Ohio making moves


2 groups push medical marijuana


Two proposed medical-marijuana issues potentially headed for Ohio’s Nov. 6 ballot seem similar at first glance but are quite different in terms of specifics and supporters.

The Ohio Medical Cannabis Amendment of 2012 was approved yesterday by the Ohio Ballot Board, clearing the way for supporters to begin gathering the 385,245 signatures of registered voters needed to qualify the issue for the ballot. The group has until July 6 to submit names.

Mary Jane Borden of Westerville, a committee member for the Cannabis Amendment, said medical marijuana can be an effective, natural way to ease chronic pain without relying on addictive narcotic medications.

“We have a plant that’s been in existence for 10,000 years, and it’s never killed anyone,” she said.

Sixteen states and the District of Columbia have some form of medical-marijuana law.

In October, Ohio’s five-member ballot board, led by Secretary of State Jon Husted, approved a similar proposed constitutional amendment, the Ohio Alternative Treatment Amendment.

The general goal of both issues is the same: to persuade voters to amend the Ohio Constitution to legalize the use of marijuana to treat chronic pain associated with many diseases and conditions, including Alzheimer’s, cancer, HIV/AIDS, Parkinson’s, spinal-cord injuries and rheumatoid arthritis.

But the two proposals differ in their implementation. The Cannabis Amendment includes no limits on how much marijuana someone could buy, possess or grow, leaving that decision and many others to a commission to be established later.

The Alternative Treatment Amendment, by comparison, would embed voluminous detail in the Ohio Constitution, including the amount of marijuana (3.5 ounces) an individual could possess; where sellers could not locate (within 1,000 feet of schools, churches, recreation centers and drug-and-alcohol treatment facilities); and fees related to buying and selling.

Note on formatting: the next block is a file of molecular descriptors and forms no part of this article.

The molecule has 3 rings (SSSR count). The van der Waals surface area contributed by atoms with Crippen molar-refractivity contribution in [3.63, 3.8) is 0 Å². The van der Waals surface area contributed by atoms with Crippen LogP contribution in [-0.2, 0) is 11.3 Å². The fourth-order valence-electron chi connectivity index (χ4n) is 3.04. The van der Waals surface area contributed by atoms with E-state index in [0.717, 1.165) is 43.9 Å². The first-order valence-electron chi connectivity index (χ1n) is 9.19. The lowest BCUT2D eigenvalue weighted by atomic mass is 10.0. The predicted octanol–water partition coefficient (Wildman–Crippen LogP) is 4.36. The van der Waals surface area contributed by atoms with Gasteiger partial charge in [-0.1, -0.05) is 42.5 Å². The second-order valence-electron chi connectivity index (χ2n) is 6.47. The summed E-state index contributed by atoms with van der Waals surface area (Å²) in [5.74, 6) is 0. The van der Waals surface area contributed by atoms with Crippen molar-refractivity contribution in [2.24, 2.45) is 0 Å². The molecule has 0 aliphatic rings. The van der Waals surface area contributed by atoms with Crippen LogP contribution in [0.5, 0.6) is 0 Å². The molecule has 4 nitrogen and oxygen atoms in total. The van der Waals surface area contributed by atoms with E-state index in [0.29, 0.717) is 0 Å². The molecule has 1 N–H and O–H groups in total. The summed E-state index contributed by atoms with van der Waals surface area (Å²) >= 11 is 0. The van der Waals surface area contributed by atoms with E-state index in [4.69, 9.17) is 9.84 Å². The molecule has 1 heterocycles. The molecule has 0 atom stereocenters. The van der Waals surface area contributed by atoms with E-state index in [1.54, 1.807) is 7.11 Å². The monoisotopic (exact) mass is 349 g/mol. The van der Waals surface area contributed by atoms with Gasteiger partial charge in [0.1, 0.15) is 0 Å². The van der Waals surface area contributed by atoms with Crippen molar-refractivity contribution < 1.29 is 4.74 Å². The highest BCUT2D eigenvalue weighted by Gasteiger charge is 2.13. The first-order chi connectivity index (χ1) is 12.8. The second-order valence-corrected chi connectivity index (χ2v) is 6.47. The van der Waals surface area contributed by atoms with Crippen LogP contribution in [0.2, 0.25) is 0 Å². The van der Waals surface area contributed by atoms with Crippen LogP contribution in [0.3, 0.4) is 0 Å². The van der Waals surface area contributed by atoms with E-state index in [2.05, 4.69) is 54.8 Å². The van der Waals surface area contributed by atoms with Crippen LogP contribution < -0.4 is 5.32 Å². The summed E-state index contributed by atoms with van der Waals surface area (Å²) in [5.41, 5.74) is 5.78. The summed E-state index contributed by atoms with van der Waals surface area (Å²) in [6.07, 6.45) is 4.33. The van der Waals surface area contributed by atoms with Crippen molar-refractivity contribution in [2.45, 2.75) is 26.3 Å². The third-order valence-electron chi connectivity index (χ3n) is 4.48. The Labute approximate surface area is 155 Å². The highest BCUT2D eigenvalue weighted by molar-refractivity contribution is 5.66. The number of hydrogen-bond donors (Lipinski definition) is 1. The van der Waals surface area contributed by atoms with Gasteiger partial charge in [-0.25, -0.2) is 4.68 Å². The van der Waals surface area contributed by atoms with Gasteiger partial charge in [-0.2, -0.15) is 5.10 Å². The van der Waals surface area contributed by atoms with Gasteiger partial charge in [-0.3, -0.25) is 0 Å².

Backers of the issues come from different points of view.

The Cannabis Amendment is supported primarily by patients, advocates and business people, said Theresa Daniello of Cleveland, who suffers from long-term thoracic back spasms. “My pain is forever,” she said, but it could be eased by marijuana.

The Alternative Treatment Amendment’s most high-profile backer is the National Organization for the Reform of Marijuana Laws, a group that has long advocated complete legalization.

Geoff Korff, a Salem, Ohio, lawyer and businessman on the Alternative Treatment team, said he is uncomfortable with leaving specifics to a commission. He said his group is organizing and gathering signatures, targeting specific events statewide.

Korff thinks only one issue will make it to November: “I honestly believe there will have to be some reconciliation that takes place.”

The Columbus-based Drug Free Action Alliance doesn’t like either proposal.

“We don’t do any medication through the ballot box or legislative initiative. We do it through the Food and Drug Administration,” said Marcie Seidel, executive director. “We don’t think this is the proper way to do it. It should go through the proper channels so that when a person takes a medication, they know what to expect from a certain dosage, the side effects and interaction with other drugs.”


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